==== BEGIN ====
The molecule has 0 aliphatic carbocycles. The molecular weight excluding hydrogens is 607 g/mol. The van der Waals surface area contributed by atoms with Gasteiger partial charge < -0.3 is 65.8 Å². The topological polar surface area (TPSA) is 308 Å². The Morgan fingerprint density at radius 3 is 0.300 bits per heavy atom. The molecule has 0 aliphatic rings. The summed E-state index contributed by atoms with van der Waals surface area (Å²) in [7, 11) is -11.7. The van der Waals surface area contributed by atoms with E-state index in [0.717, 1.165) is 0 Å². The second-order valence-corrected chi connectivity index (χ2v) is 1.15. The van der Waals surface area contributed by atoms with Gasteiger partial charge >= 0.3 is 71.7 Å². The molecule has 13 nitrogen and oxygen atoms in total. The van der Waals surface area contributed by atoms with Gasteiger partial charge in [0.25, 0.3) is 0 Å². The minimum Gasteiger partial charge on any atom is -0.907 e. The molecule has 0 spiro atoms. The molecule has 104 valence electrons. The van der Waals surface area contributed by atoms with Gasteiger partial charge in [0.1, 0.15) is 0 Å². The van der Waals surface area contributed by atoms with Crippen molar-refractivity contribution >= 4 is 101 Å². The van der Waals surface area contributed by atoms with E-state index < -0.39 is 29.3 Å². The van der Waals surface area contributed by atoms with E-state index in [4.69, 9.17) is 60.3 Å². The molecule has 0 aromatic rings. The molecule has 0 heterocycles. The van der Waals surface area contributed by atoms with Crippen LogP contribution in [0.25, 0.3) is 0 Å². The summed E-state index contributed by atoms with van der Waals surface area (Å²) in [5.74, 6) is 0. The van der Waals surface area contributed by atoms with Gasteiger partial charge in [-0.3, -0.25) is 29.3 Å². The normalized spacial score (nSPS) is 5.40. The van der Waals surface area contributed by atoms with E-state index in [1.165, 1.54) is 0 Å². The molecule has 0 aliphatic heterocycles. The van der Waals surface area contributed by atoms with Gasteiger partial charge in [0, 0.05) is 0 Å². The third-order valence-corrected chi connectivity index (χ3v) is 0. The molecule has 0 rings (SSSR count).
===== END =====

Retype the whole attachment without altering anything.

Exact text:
The molecule has 0 aliphatic carbocycles. The molecular weight excluding hydrogens is 607 g/mol. The van der Waals surface area contributed by atoms with Gasteiger partial charge < -0.3 is 65.8 Å². The topological polar surface area (TPSA) is 308 Å². The Morgan fingerprint density at radius 3 is 0.300 bits per heavy atom. The molecule has 0 aliphatic rings. The summed E-state index contributed by atoms with van der Waals surface area (Å²) in [7, 11) is -11.7. The van der Waals surface area contributed by atoms with E-state index in [0.717, 1.165) is 0 Å². The second-order valence-corrected chi connectivity index (χ2v) is 1.15. The van der Waals surface area contributed by atoms with Gasteiger partial charge >= 0.3 is 71.7 Å². The molecule has 13 nitrogen and oxygen atoms in total. The van der Waals surface area contributed by atoms with Gasteiger partial charge in [0.25, 0.3) is 0 Å². The minimum Gasteiger partial charge on any atom is -0.907 e. The molecule has 0 spiro atoms. The molecule has 104 valence electrons. The van der Waals surface area contributed by atoms with Gasteiger partial charge in [0.1, 0.15) is 0 Å². The van der Waals surface area contributed by atoms with Crippen molar-refractivity contribution >= 4 is 101 Å². The van der Waals surface area contributed by atoms with E-state index < -0.39 is 29.3 Å². The van der Waals surface area contributed by atoms with E-state index in [4.69, 9.17) is 60.3 Å². The molecule has 0 aromatic rings. The molecule has 0 heterocycles. The van der Waals surface area contributed by atoms with Crippen LogP contribution in [0.25, 0.3) is 0 Å². The summed E-state index contributed by atoms with van der Waals surface area (Å²) in [5.74, 6) is 0. The van der Waals surface area contributed by atoms with Gasteiger partial charge in [-0.3, -0.25) is 29.3 Å². The normalized spacial score (nSPS) is 5.40. The van der Waals surface area contributed by atoms with E-state index in [1.165, 1.54) is 0 Å². The molecule has 0 aliphatic heterocycles. The van der Waals surface area contributed by atoms with Gasteiger partial charge in [0, 0.05) is 0 Å². The third-order valence-corrected chi connectivity index (χ3v) is 0. The molecule has 0 rings (SSSR count).